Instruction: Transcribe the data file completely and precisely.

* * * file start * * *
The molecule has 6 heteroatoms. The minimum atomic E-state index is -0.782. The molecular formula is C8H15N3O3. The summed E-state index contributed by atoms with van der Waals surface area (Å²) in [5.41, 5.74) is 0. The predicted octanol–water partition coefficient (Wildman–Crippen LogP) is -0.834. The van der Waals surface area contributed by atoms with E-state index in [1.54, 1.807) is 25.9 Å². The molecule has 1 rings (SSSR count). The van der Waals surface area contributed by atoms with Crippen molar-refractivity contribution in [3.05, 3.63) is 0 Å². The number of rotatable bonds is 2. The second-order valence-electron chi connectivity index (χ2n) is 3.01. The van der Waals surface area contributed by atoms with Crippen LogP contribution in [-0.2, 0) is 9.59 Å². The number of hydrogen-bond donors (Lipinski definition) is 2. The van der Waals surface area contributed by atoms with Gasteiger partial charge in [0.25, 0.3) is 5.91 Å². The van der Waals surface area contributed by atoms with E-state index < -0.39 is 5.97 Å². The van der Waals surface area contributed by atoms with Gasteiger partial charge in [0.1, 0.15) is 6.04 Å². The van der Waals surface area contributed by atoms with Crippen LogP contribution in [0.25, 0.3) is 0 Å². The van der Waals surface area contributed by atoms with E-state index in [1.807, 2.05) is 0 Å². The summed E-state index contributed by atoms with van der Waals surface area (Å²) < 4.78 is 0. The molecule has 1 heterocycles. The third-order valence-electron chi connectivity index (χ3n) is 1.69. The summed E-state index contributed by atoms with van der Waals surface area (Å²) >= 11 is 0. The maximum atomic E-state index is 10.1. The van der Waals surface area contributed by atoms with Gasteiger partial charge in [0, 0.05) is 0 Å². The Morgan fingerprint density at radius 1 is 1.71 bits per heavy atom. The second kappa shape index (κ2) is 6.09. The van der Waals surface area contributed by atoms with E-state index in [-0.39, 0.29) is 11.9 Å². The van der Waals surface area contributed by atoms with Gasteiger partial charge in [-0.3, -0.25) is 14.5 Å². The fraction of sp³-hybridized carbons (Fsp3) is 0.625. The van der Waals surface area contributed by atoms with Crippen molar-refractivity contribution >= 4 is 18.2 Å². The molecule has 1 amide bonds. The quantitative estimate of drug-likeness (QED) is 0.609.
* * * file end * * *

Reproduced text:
The molecule has 6 heteroatoms. The minimum atomic E-state index is -0.782. The molecular formula is C8H15N3O3. The summed E-state index contributed by atoms with van der Waals surface area (Å²) in [5.41, 5.74) is 0. The predicted octanol–water partition coefficient (Wildman–Crippen LogP) is -0.834. The van der Waals surface area contributed by atoms with E-state index in [1.54, 1.807) is 25.9 Å². The molecule has 1 rings (SSSR count). The van der Waals surface area contributed by atoms with Crippen molar-refractivity contribution in [3.05, 3.63) is 0 Å². The number of rotatable bonds is 2. The second-order valence-electron chi connectivity index (χ2n) is 3.01. The van der Waals surface area contributed by atoms with Crippen LogP contribution in [-0.2, 0) is 9.59 Å². The number of hydrogen-bond donors (Lipinski definition) is 2. The van der Waals surface area contributed by atoms with Gasteiger partial charge in [0.25, 0.3) is 5.91 Å². The van der Waals surface area contributed by atoms with E-state index < -0.39 is 5.97 Å². The van der Waals surface area contributed by atoms with Gasteiger partial charge in [0.1, 0.15) is 6.04 Å². The van der Waals surface area contributed by atoms with Crippen LogP contribution in [0.25, 0.3) is 0 Å². The van der Waals surface area contributed by atoms with E-state index in [1.807, 2.05) is 0 Å². The summed E-state index contributed by atoms with van der Waals surface area (Å²) < 4.78 is 0. The molecule has 1 heterocycles. The third-order valence-electron chi connectivity index (χ3n) is 1.69. The summed E-state index contributed by atoms with van der Waals surface area (Å²) >= 11 is 0. The maximum atomic E-state index is 10.1. The van der Waals surface area contributed by atoms with Gasteiger partial charge in [0, 0.05) is 0 Å². The Morgan fingerprint density at radius 1 is 1.71 bits per heavy atom. The second kappa shape index (κ2) is 6.09. The van der Waals surface area contributed by atoms with E-state index in [-0.39, 0.29) is 11.9 Å². The van der Waals surface area contributed by atoms with Gasteiger partial charge in [-0.3, -0.25) is 14.5 Å². The fraction of sp³-hybridized carbons (Fsp3) is 0.625. The van der Waals surface area contributed by atoms with Crippen molar-refractivity contribution >= 4 is 18.2 Å². The molecule has 1 amide bonds. The quantitative estimate of drug-likeness (QED) is 0.609.